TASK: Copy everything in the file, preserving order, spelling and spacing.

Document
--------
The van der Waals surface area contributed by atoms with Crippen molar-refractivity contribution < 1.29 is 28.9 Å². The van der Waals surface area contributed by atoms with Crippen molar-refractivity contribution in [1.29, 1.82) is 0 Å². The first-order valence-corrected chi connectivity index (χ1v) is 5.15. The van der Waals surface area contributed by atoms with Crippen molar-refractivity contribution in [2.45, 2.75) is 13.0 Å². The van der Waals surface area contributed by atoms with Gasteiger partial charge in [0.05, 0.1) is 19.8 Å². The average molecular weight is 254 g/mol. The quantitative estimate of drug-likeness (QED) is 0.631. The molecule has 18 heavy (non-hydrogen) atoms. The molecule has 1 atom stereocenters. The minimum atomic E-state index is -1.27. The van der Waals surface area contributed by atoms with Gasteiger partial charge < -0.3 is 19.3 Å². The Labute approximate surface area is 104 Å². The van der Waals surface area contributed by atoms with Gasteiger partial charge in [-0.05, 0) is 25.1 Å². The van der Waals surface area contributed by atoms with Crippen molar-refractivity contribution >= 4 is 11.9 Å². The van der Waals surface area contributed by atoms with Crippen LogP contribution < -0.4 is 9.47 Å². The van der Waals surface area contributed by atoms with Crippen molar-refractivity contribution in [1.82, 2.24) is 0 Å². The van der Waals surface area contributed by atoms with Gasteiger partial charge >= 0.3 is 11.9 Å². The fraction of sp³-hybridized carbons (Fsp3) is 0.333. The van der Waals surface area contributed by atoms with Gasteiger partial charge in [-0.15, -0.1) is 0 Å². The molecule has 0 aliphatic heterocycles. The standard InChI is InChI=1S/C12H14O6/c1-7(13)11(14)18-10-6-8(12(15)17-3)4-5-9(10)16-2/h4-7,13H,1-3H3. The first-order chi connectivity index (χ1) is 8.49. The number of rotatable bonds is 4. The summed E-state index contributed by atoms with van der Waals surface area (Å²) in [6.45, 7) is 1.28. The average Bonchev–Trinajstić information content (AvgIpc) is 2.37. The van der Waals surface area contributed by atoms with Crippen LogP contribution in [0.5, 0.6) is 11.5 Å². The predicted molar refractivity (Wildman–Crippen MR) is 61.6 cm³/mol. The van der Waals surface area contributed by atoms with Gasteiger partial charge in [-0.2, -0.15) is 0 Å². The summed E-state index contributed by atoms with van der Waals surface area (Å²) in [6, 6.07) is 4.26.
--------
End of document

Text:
The van der Waals surface area contributed by atoms with Crippen molar-refractivity contribution < 1.29 is 28.9 Å². The van der Waals surface area contributed by atoms with Crippen molar-refractivity contribution in [1.29, 1.82) is 0 Å². The first-order valence-corrected chi connectivity index (χ1v) is 5.15. The van der Waals surface area contributed by atoms with Crippen molar-refractivity contribution in [2.45, 2.75) is 13.0 Å². The van der Waals surface area contributed by atoms with Gasteiger partial charge in [0.05, 0.1) is 19.8 Å². The average molecular weight is 254 g/mol. The quantitative estimate of drug-likeness (QED) is 0.631. The molecule has 18 heavy (non-hydrogen) atoms. The molecule has 1 atom stereocenters. The minimum atomic E-state index is -1.27. The van der Waals surface area contributed by atoms with Gasteiger partial charge < -0.3 is 19.3 Å². The Labute approximate surface area is 104 Å². The van der Waals surface area contributed by atoms with Gasteiger partial charge in [-0.05, 0) is 25.1 Å². The van der Waals surface area contributed by atoms with Crippen molar-refractivity contribution >= 4 is 11.9 Å². The van der Waals surface area contributed by atoms with Crippen LogP contribution < -0.4 is 9.47 Å². The van der Waals surface area contributed by atoms with Crippen molar-refractivity contribution in [1.82, 2.24) is 0 Å². The van der Waals surface area contributed by atoms with Gasteiger partial charge >= 0.3 is 11.9 Å². The fraction of sp³-hybridized carbons (Fsp3) is 0.333. The van der Waals surface area contributed by atoms with Gasteiger partial charge in [-0.15, -0.1) is 0 Å². The molecule has 0 aliphatic heterocycles. The standard InChI is InChI=1S/C12H14O6/c1-7(13)11(14)18-10-6-8(12(15)17-3)4-5-9(10)16-2/h4-7,13H,1-3H3. The first-order chi connectivity index (χ1) is 8.49. The number of rotatable bonds is 4. The summed E-state index contributed by atoms with van der Waals surface area (Å²) in [6.45, 7) is 1.28. The average Bonchev–Trinajstić information content (AvgIpc) is 2.37. The van der Waals surface area contributed by atoms with Crippen LogP contribution in [0.5, 0.6) is 11.5 Å². The predicted molar refractivity (Wildman–Crippen MR) is 61.6 cm³/mol. The van der Waals surface area contributed by atoms with Gasteiger partial charge in [-0.2, -0.15) is 0 Å². The summed E-state index contributed by atoms with van der Waals surface area (Å²) in [6, 6.07) is 4.26.